[Blog Tour: Spotlight + Giveaway]


Halito! Welcome to the next stop on the Shinji Takahashi and the Mark of the Coatl blog tour hosted by Rockstar Book Tours. Thanks for stopping by! If you would like to win a copy of this book, be sure to enter the giveaway at the bottom of this post. πŸ‘‡ For the full tour schedule, please visit the Rockstar Book Tours website.

About The Book:

Title: SHINJI TAKAHASHI AND THE MARK OF THE COATL (Society of Explorers and Adventurers, #1)
Author: Julie Kagawa
Pub. Date: April 5, 2022
Publisher: Disney-Hyperion
Formats: Hardcover, eBook, Audiobook
Pages: 320

Shinji Takahashi and the Mark of the Coatl is the first book in a globe-trotting adventure that combines high-tech wizardry, old-world legends and a little bit of magic.

Shinji Takahashi is just an ordinary kid. An ordinary homeschooled smart-alecky orphan kid being raised by his aunt Yui. But when a magical guardian decides to use him as a conduit to awaken its power, Shinji’s life takes a turn for the extraordinary. Captured by the menacing Hightower Corporation, which is bent on using the guardian’s magic for its own nefarious purposes, Shinji must team up with a brilliant young tech whiz named Lucy and her robot mouse, Tinker, to escape the Corporation’s evil clutches.

Together Shinji and Lucy turn to the venerable Society of Explorers and Adventurers and its ragtag cast of spelunkers, hackers, mapmakers, pilots, and mythology experts (among other things) to return the guardian to its rightful home and release Shinji from its magic—which seems to be draining his life force. Time is ticking, the Hightower Corporation is hot on their tail, and success or failure might depend on one small thing—Shinji finally coming around to the belief that he is anything but ordinary.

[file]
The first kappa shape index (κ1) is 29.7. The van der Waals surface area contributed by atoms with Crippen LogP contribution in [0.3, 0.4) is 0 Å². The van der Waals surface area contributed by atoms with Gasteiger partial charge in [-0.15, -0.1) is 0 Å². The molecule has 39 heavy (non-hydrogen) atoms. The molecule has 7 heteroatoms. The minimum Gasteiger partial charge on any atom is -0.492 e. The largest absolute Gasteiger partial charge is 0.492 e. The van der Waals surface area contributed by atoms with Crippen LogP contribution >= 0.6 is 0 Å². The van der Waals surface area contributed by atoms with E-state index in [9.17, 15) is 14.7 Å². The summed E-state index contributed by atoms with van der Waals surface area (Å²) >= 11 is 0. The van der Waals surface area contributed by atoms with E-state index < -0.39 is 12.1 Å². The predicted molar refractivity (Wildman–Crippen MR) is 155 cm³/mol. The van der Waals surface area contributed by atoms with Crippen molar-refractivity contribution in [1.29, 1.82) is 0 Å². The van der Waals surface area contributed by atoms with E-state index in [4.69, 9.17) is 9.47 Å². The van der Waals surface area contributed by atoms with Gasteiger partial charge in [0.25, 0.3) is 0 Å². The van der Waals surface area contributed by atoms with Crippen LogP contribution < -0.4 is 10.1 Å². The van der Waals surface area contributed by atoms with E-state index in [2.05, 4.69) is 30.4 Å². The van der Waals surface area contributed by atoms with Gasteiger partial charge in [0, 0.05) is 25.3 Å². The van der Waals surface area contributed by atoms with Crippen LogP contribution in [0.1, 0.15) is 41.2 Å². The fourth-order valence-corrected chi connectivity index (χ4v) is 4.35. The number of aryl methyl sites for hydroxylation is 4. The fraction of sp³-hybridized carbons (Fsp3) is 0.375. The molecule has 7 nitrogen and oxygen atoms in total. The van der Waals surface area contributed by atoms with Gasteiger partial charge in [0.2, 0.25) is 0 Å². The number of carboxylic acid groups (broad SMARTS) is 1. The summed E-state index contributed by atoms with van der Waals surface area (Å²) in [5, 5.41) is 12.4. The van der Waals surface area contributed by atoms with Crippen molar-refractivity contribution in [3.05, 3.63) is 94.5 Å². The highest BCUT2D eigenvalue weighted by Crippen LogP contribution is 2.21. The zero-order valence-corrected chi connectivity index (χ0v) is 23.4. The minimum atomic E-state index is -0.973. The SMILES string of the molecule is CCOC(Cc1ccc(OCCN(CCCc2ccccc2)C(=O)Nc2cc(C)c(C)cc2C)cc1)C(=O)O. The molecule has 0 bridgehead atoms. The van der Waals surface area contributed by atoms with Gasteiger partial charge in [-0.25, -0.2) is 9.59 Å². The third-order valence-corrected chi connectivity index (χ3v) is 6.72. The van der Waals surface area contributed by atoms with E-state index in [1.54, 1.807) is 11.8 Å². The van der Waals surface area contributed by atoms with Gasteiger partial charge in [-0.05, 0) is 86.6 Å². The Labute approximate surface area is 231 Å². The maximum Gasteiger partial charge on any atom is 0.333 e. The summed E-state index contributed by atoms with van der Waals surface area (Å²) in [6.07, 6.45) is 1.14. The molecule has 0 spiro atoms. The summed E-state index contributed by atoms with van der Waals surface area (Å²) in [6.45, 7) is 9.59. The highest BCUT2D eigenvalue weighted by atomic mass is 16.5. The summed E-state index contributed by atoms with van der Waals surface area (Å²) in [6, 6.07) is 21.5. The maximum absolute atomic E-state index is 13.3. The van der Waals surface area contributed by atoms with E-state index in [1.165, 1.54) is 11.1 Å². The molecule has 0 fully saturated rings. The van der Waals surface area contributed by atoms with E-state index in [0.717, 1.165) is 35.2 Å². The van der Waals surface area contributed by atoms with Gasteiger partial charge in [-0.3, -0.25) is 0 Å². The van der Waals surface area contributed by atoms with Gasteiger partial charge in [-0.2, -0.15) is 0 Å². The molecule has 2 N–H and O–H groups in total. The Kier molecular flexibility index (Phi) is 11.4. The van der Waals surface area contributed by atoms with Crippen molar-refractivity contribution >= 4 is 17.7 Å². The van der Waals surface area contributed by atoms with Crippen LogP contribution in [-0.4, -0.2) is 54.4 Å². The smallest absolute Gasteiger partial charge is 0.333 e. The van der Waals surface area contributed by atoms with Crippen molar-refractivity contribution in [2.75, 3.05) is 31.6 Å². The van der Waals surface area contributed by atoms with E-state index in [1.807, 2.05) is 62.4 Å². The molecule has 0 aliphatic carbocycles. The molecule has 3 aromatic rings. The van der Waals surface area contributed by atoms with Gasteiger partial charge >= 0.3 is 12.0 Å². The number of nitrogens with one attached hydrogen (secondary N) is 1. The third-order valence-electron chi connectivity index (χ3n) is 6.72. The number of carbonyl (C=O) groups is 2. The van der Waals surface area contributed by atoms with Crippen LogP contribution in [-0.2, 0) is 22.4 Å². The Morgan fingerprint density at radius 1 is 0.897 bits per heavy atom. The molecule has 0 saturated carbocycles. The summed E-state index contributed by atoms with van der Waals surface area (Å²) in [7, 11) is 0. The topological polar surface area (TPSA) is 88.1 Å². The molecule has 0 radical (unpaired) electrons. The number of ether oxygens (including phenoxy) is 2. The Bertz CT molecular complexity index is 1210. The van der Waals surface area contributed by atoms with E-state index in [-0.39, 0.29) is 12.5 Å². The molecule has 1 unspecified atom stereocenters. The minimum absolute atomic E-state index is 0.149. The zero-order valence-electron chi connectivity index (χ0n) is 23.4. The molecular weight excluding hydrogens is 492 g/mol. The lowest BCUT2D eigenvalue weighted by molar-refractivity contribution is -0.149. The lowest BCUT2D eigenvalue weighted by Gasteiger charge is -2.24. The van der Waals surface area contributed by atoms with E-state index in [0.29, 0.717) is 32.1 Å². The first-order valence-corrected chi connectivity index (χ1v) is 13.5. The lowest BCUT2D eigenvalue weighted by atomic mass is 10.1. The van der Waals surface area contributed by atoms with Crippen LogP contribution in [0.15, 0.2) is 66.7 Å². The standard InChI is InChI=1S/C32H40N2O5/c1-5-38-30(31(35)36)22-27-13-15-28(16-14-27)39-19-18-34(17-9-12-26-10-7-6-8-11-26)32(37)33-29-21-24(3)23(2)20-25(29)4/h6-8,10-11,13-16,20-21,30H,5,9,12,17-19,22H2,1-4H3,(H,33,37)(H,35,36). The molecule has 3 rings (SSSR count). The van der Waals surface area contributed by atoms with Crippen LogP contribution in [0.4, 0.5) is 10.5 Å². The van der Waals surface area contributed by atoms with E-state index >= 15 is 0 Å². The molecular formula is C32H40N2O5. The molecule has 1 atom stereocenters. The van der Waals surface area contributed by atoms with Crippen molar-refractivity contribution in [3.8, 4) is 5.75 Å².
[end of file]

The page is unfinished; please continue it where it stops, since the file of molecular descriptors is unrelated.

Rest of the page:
Based on the Society of Explorers and Adventurers lore that exist across the Walt Disney Parks, Shinji Takahashi and the Mark of the Coatl is the first book in an all-new action-adventure series that brings S.E.A. into the twenty-first century through a blend of science and magic, and a focus on two young characters on an epic journey through time and place.

About Julie Kagawa:

Julie Kagawa is the New York Times bestselling author of the Iron Fey, Blood of Eden, Talon, and Shadow of the Fox series. She was born in Sacramento, California. But nothing exciting really happened to her there. So, at the age of nine she and her family moved to Hawaii, which she soon discovered was inhabited by large carnivorous insects, colonies of house geckos, and frequent hurricanes. She spent much of her time in the ocean, when she wasn’t getting chased out of it by reef sharks, jellyfish, and the odd eel. She worked as a professional dog trainer for several years, dodging Chihuahua bites and overly enthusiastic Labradors, until her first book sold and she stopped training to write full time. Julie now lives in North Carolina with her husband, two obnoxious cats, and a pair of Australian Shepherds that have more Instagram followers than she does. Website | Twitter | Facebook | Instagram | Goodreads | Amazon | BookBub

Giveaway Details:
1 winner will receive a finished copy of SHINJI TAKAHASHI AND THE MARK OF THE COATL, US Only.